CC: …but that’s why, one of the reasons, this movie is so significant. I’m a reasonably intelligent person that probably was reasonably intelligent when I was nine, and it never occurred to me, and it wasn’t until I went to college and met Dr. Sally Ride, the first American woman astronaut, and a light went off, and I thought, “I want that job! Maybe that could be me.” And it was purely because I could relate to her. We still need that. Our girls still need to see somebody and go, “Maybe that could be me.” And I know that guys need it too, but movies like this where you see people – I mean, there’s the whole space thing, but you see people solving hard problems together, you see them being vulnerable to each other, and you see them doing things when they’re not sure that they can, and those are really important lessons and examples for our young people, and I think that it’s a really important presence for the girls of the planet.
Q: You talked about the preparation that you do on Earth, but one thing that you cannot replicate is the actual enormity of the void of space. What were your experiences when you first space walked, or when you got up there? That was actually the most terrifying part of the movie for me – the idea that you can’t get out of there if you don’t want to be there.
MM: You’ve brought up something that I’ve said a lot, you’re really prepared to do your job. On my very first spacewalk, we had to change out a reactor that spins around the telescope. We had practiced this on the ground, and I remember the thought before that first spacewalk was, as I was closing the door, about the go on the telescope, and I realized it was the first time I had done that, though it felt like I had done it a thousand times. They train you perfectly to do that job, but there is nothing that can prepare you to see what is around you. Even this movie, as good as it is, there’s no, the experience – there is nothing that can prepare you for that.
So that is kind of the wonder that gets exposed, and the opportunity to see the planet from that vantage point is just remarkable. I don’t know if I’ve told this story on the Earth, but I told it earlier, there are thoughts that went through my head, like when you first get to space, you’re looking through a window – if I’ve told this story before, tell me to shut up – when I first looked through the shuttle window, the first thing you want to do is unbutton and get out, especially if you’re a rookie – “Go, go look!” Everyone else is waiting – “You, go look, ’cause you’re the new guy!”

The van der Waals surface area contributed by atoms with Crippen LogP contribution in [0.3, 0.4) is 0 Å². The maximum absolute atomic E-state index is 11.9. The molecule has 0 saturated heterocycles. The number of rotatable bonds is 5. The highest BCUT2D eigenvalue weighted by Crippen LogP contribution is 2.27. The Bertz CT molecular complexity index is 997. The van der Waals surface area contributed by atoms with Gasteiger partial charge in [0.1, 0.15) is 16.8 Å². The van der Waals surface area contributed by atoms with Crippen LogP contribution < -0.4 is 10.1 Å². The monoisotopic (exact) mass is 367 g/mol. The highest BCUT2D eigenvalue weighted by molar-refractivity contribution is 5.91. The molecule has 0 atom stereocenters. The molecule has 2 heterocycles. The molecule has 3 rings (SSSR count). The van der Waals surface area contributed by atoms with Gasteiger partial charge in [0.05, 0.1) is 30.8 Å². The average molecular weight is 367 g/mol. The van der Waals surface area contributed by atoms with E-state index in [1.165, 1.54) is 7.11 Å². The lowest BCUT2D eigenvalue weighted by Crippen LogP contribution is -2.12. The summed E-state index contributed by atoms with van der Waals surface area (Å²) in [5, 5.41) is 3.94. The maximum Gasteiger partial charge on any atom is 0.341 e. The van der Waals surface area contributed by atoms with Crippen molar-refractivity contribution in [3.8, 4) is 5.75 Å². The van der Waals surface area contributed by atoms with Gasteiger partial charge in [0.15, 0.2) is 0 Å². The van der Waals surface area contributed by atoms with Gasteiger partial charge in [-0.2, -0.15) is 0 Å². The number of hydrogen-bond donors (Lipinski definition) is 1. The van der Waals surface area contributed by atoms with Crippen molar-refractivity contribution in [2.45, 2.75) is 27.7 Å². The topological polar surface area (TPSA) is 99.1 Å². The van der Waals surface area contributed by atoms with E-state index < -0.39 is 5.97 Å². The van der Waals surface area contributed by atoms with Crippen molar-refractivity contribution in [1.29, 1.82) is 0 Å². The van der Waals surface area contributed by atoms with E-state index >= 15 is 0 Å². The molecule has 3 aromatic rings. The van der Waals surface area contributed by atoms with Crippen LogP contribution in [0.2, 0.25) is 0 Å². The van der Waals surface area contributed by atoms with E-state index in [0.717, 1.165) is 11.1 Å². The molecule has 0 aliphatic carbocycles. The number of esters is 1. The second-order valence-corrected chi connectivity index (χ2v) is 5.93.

So I went up to the window, and it’s kind of euphoric, but it’s kind of like an aquarium experience. I can go to the bathroom, I can eat peanuts, drink – but you go out in your space suit, and it’s like you’re a scuba diver now – you’re interacting with the environment. And at the Hubble altitude, where at 350 miles you can see the curvature of the Earth, you can see its entirety – it’s big, your field of view – but you can see it as a planet, it’s like, whoa! It’s awesome, and I didn’t look much on my first spacewalk. On my second spacewalk, I took the time to really look, and the thought that went through my mind was if you were in heaven, this is what you would see. This must be the view from heaven, and this was just my reaction, what I was feeling, and it was replaced, and my thoughts are, it’s more beautiful than that. This is what heaven must look like. And that’s what I thought, looking at our planet, so that was the experience that I had. What was the other part of your question?
Q: Just what was it like getting acclimated to such an experience? Is there any kind of fear, because it is so radical and foreign?
MM: For me, the whole thing was, the emotion, the beauty, doing the work was so gratifying and so intense, and the views around are so awesome that I didn’t really get scared when I was there. The only scary time for me was the launch, the very first one. The day I woke up for my first launch, and getting out to the launch pad, it was a night launch, it was 5 in the morning, so we got on the bus at, like, 2 a.m., and there was one other rookie on the flight, Duane Carey, we called him “Digger,” he was our pilot. It was a few months after 9/11, and there was a lot of security. So there’s these guys – there was an attack helicopter – I sound like a civilian – there’s a helicopter that can do damage that was covering our bus, and there were guys with weapons, SWAT guys and stuff, and I turned to Digger and I go, “Wow, there’s a lot of security.” He goes, “Yeah, it must mean they’re worried about something happening. They’re here to protect us.” So I’m looking at them and I go, “I think they might be making sure we get on!” Don’t make a run for it! ‘Cause that guy is looking right at me with that thing, he’s not looking at the crowd.